Journey into the unknown
Book traces effort to identify the 150 autographs on 1926 North Pole expedition stowaway ukulele
In 2014, Larry Bartram, a software company founder and archaeologist, was at C.F. Martin & Co. in Nazareth to have a guitar repaired. While waiting, he strolled into the factory museum.
Tucked among the many displays, Bartram found a nondescript little ukulele covered with autographs.
Bartram found it stunning that recognizable among the signatures was that of one of his college teachers, the late Laurence Gould, a professor of glacial geology who inspired him.
When Bartram returned to collect his guitar a couple months later, he met with Martin archivist Dick Boak, who explained the ukulele belonged to Richard Konter, an integral part of the team of famed explorer Adm. Richard Byrd when he became the first to reach by air Richard Byrd’s signature (near the right-most string) and others adorn the Konter Ukulele.
both the North Pole in 1926 and, later, the South Pole.
Boak told him the instrument was secreted onto the North Pole plane — the only nonessential cargo aboard — by Konter, a scientist who, as No. 3 in command on Byrd’s expeditions, guided those planes and predicted the weather conditions for exploration. Konter also was an accomplished ukulele player who wrote instruction books, arranged music for Broadway plays and led the Ukulele Chorus, a group that played throughout New York City.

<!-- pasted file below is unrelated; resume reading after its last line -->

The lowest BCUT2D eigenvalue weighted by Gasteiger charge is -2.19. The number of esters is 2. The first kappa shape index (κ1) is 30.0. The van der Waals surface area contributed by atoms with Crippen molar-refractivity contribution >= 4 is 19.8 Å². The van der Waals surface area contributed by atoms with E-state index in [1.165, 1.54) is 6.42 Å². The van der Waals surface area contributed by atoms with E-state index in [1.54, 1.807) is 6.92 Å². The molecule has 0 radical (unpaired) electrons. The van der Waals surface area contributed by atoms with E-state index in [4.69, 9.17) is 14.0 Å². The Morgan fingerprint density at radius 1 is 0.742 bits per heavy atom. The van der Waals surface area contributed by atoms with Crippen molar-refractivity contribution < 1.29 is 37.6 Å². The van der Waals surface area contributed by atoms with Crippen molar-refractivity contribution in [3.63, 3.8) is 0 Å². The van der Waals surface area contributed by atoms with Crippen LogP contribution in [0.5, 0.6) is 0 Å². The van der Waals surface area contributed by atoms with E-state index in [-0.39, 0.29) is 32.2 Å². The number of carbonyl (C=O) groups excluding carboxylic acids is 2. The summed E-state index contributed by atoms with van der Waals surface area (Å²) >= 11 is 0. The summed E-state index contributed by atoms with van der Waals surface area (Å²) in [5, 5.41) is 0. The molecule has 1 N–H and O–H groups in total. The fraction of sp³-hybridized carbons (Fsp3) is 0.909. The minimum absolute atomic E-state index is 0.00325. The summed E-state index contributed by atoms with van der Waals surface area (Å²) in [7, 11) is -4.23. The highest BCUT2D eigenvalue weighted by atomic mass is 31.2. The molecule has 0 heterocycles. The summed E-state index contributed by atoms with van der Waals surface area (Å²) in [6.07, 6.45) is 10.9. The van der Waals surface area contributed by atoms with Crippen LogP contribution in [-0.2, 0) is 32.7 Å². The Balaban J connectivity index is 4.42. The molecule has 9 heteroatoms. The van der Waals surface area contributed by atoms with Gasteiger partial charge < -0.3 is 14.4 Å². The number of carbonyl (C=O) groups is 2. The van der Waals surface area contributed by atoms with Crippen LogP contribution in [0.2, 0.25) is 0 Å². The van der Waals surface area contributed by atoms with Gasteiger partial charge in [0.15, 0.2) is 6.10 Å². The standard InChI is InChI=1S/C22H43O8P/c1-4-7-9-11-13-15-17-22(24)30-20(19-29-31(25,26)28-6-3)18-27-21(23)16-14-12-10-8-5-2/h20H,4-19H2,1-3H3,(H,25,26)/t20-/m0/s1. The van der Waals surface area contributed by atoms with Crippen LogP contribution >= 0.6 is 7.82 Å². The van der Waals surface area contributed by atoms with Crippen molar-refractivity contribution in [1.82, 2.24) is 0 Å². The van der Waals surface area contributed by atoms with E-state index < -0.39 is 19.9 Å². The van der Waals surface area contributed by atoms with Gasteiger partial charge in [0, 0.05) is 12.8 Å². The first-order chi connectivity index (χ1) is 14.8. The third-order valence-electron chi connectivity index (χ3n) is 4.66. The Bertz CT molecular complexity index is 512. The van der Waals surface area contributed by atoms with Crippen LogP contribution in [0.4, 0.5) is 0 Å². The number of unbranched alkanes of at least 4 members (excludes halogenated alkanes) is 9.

Gould, Bartram’s professor, also was a member of the Byrd expeditions.
It was that connection that started Boak and Bartram on a four-year journey to trace the provenance of the ukulele — which the Martin factory owned since 1952, but about which little was known — and to identify the nearly 160 signatures on it.
Through the journey, Boak and Bartram not only learned about Byrd and the crew members of the expeditions, but how President Calvin Coolidge, legendary explorer Amelia Earhart, Charles Lindburgh, Thomas Edison and even the last queen of Romania also came to sign the instrument.
That story of that quest is the subject of a new book, “A Stowaway Ukulele Revealed: Richard Konter & The Byrd Polar Expeditions,” by Bartram and Boak. The book not only tells the story of the ukulele, but of the people who signed it.
“After the story we found, we couldn’t not write the book,” Boak said in an interview.
“As unlikely as it seems, Konter’s ukulele had become the ultimate souvenir of an important era.” — ‘A Stowaway Ukelele Revealed’
Richard Konter plays the ukulele to entertain members of Adm. Richard Byrd’s expedition to the South Pole — reserve pilot Joe de Ganahl (left); airplane mechanic K.E. Bubier; G.H. Black, who watched over the tractors; and oiler and electrician Frank Fritzson (right) — as they gathered Aug. 13, 1928, at the Hotel Biltmore in New York.